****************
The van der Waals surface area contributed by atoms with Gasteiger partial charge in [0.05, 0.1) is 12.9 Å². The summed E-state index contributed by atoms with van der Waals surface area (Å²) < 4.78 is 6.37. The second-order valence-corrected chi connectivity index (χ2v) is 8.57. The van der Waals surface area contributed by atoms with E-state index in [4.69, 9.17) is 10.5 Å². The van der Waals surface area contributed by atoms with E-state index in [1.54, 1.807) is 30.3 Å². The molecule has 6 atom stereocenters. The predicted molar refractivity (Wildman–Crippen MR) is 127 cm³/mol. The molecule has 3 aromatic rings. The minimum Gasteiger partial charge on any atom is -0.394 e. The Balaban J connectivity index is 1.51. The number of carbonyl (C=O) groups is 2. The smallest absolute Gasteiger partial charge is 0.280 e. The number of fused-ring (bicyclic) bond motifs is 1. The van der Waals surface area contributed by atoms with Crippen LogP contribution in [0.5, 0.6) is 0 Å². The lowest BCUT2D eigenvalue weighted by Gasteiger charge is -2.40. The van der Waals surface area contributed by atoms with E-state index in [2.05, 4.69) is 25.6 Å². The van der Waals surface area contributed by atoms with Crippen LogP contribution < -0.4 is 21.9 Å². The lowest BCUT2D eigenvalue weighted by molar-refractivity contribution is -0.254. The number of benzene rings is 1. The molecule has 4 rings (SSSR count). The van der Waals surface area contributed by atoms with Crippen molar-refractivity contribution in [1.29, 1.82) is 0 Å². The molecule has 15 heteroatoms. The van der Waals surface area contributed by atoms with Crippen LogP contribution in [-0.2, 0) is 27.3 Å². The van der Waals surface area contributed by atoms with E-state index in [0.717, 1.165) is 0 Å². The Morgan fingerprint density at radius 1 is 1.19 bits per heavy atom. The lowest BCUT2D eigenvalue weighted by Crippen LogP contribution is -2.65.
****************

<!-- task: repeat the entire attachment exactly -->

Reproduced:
The van der Waals surface area contributed by atoms with Gasteiger partial charge in [0.05, 0.1) is 12.9 Å². The summed E-state index contributed by atoms with van der Waals surface area (Å²) < 4.78 is 6.37. The second-order valence-corrected chi connectivity index (χ2v) is 8.57. The van der Waals surface area contributed by atoms with E-state index in [4.69, 9.17) is 10.5 Å². The van der Waals surface area contributed by atoms with E-state index in [1.54, 1.807) is 30.3 Å². The molecule has 6 atom stereocenters. The predicted molar refractivity (Wildman–Crippen MR) is 127 cm³/mol. The molecule has 3 aromatic rings. The minimum Gasteiger partial charge on any atom is -0.394 e. The Balaban J connectivity index is 1.51. The number of carbonyl (C=O) groups is 2. The smallest absolute Gasteiger partial charge is 0.280 e. The number of fused-ring (bicyclic) bond motifs is 1. The van der Waals surface area contributed by atoms with Crippen LogP contribution in [0.5, 0.6) is 0 Å². The lowest BCUT2D eigenvalue weighted by Gasteiger charge is -2.40. The van der Waals surface area contributed by atoms with E-state index in [2.05, 4.69) is 25.6 Å². The van der Waals surface area contributed by atoms with Crippen LogP contribution < -0.4 is 21.9 Å². The lowest BCUT2D eigenvalue weighted by molar-refractivity contribution is -0.254. The number of benzene rings is 1. The molecule has 4 rings (SSSR count). The van der Waals surface area contributed by atoms with Crippen molar-refractivity contribution in [1.29, 1.82) is 0 Å². The molecule has 15 heteroatoms. The van der Waals surface area contributed by atoms with Crippen LogP contribution in [-0.2, 0) is 27.3 Å². The van der Waals surface area contributed by atoms with E-state index in [0.717, 1.165) is 0 Å². The Morgan fingerprint density at radius 1 is 1.19 bits per heavy atom. The lowest BCUT2D eigenvalue weighted by Crippen LogP contribution is -2.65.